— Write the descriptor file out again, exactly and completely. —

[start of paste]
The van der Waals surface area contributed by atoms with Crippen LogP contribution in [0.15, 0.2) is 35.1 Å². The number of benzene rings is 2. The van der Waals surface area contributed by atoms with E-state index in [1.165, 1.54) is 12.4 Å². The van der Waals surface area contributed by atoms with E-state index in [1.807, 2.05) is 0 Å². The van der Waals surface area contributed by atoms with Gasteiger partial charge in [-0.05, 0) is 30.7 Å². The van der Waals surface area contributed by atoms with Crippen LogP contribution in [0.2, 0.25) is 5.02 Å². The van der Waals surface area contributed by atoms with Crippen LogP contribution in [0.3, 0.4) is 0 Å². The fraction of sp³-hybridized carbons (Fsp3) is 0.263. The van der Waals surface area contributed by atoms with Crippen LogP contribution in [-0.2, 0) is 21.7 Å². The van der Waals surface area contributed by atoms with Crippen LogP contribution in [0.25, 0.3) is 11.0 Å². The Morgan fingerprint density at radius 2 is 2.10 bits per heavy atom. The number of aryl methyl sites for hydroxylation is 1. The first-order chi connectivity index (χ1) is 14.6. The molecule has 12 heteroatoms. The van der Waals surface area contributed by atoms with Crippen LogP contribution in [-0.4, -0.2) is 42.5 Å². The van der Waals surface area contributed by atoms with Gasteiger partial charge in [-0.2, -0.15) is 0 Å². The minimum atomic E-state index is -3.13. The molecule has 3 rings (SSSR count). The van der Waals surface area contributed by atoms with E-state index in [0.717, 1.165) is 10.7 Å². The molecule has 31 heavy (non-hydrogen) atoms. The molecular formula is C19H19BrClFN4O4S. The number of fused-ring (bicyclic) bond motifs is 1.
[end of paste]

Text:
The van der Waals surface area contributed by atoms with Crippen LogP contribution in [0.15, 0.2) is 35.1 Å². The number of benzene rings is 2. The van der Waals surface area contributed by atoms with E-state index in [1.165, 1.54) is 12.4 Å². The van der Waals surface area contributed by atoms with E-state index in [1.807, 2.05) is 0 Å². The van der Waals surface area contributed by atoms with Gasteiger partial charge in [-0.05, 0) is 30.7 Å². The van der Waals surface area contributed by atoms with Crippen LogP contribution in [0.2, 0.25) is 5.02 Å². The van der Waals surface area contributed by atoms with Crippen LogP contribution in [0.3, 0.4) is 0 Å². The fraction of sp³-hybridized carbons (Fsp3) is 0.263. The van der Waals surface area contributed by atoms with Crippen LogP contribution in [-0.2, 0) is 21.7 Å². The van der Waals surface area contributed by atoms with Crippen LogP contribution in [0.25, 0.3) is 11.0 Å². The Morgan fingerprint density at radius 2 is 2.10 bits per heavy atom. The number of aryl methyl sites for hydroxylation is 1. The first-order chi connectivity index (χ1) is 14.6. The molecule has 12 heteroatoms. The van der Waals surface area contributed by atoms with Crippen LogP contribution in [-0.4, -0.2) is 42.5 Å². The van der Waals surface area contributed by atoms with Gasteiger partial charge in [-0.2, -0.15) is 0 Å². The minimum atomic E-state index is -3.13. The molecule has 3 rings (SSSR count). The van der Waals surface area contributed by atoms with E-state index in [0.717, 1.165) is 10.7 Å². The molecule has 31 heavy (non-hydrogen) atoms. The molecular formula is C19H19BrClFN4O4S. The number of fused-ring (bicyclic) bond motifs is 1.